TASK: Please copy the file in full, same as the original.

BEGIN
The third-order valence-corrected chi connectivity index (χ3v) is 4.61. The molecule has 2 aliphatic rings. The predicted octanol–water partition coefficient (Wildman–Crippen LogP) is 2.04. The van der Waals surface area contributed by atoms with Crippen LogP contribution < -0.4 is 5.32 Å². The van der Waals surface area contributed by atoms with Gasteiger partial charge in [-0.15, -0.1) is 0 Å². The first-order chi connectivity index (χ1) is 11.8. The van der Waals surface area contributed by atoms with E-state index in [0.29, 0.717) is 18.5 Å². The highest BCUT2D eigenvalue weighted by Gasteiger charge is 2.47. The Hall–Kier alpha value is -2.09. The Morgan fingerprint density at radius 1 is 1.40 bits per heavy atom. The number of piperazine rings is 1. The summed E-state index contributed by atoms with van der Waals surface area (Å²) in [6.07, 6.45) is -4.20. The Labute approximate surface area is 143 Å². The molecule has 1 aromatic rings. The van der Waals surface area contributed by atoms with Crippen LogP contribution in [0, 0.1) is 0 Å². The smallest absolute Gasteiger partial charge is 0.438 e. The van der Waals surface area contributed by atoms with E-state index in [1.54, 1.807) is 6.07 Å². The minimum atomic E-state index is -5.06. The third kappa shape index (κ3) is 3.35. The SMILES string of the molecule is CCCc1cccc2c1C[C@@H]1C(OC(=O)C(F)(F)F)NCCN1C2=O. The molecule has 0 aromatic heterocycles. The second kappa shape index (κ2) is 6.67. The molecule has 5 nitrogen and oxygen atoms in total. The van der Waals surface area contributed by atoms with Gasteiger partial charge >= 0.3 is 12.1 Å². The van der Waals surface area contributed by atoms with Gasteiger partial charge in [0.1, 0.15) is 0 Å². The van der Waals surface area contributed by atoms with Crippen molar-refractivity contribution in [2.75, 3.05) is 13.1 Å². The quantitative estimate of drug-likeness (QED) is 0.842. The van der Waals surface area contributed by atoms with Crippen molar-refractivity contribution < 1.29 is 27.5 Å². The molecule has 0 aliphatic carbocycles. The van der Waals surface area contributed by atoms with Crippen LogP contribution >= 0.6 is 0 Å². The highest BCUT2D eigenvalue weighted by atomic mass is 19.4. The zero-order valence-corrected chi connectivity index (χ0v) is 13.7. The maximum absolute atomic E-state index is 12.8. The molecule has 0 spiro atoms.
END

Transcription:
The third-order valence-corrected chi connectivity index (χ3v) is 4.61. The molecule has 2 aliphatic rings. The predicted octanol–water partition coefficient (Wildman–Crippen LogP) is 2.04. The van der Waals surface area contributed by atoms with Crippen LogP contribution < -0.4 is 5.32 Å². The van der Waals surface area contributed by atoms with Gasteiger partial charge in [-0.15, -0.1) is 0 Å². The first-order chi connectivity index (χ1) is 11.8. The van der Waals surface area contributed by atoms with E-state index in [0.29, 0.717) is 18.5 Å². The highest BCUT2D eigenvalue weighted by Gasteiger charge is 2.47. The Hall–Kier alpha value is -2.09. The Morgan fingerprint density at radius 1 is 1.40 bits per heavy atom. The number of piperazine rings is 1. The summed E-state index contributed by atoms with van der Waals surface area (Å²) in [6.07, 6.45) is -4.20. The Labute approximate surface area is 143 Å². The molecule has 1 aromatic rings. The van der Waals surface area contributed by atoms with Crippen LogP contribution in [0, 0.1) is 0 Å². The smallest absolute Gasteiger partial charge is 0.438 e. The van der Waals surface area contributed by atoms with E-state index in [1.54, 1.807) is 6.07 Å². The minimum atomic E-state index is -5.06. The third kappa shape index (κ3) is 3.35. The SMILES string of the molecule is CCCc1cccc2c1C[C@@H]1C(OC(=O)C(F)(F)F)NCCN1C2=O. The molecule has 0 aromatic heterocycles. The second kappa shape index (κ2) is 6.67. The molecule has 5 nitrogen and oxygen atoms in total. The van der Waals surface area contributed by atoms with Gasteiger partial charge >= 0.3 is 12.1 Å². The van der Waals surface area contributed by atoms with Gasteiger partial charge in [0.1, 0.15) is 0 Å². The van der Waals surface area contributed by atoms with Crippen molar-refractivity contribution in [2.75, 3.05) is 13.1 Å². The quantitative estimate of drug-likeness (QED) is 0.842. The van der Waals surface area contributed by atoms with Crippen molar-refractivity contribution < 1.29 is 27.5 Å². The molecule has 0 aliphatic carbocycles. The van der Waals surface area contributed by atoms with Crippen LogP contribution >= 0.6 is 0 Å². The highest BCUT2D eigenvalue weighted by atomic mass is 19.4. The zero-order valence-corrected chi connectivity index (χ0v) is 13.7. The maximum absolute atomic E-state index is 12.8. The molecule has 0 spiro atoms.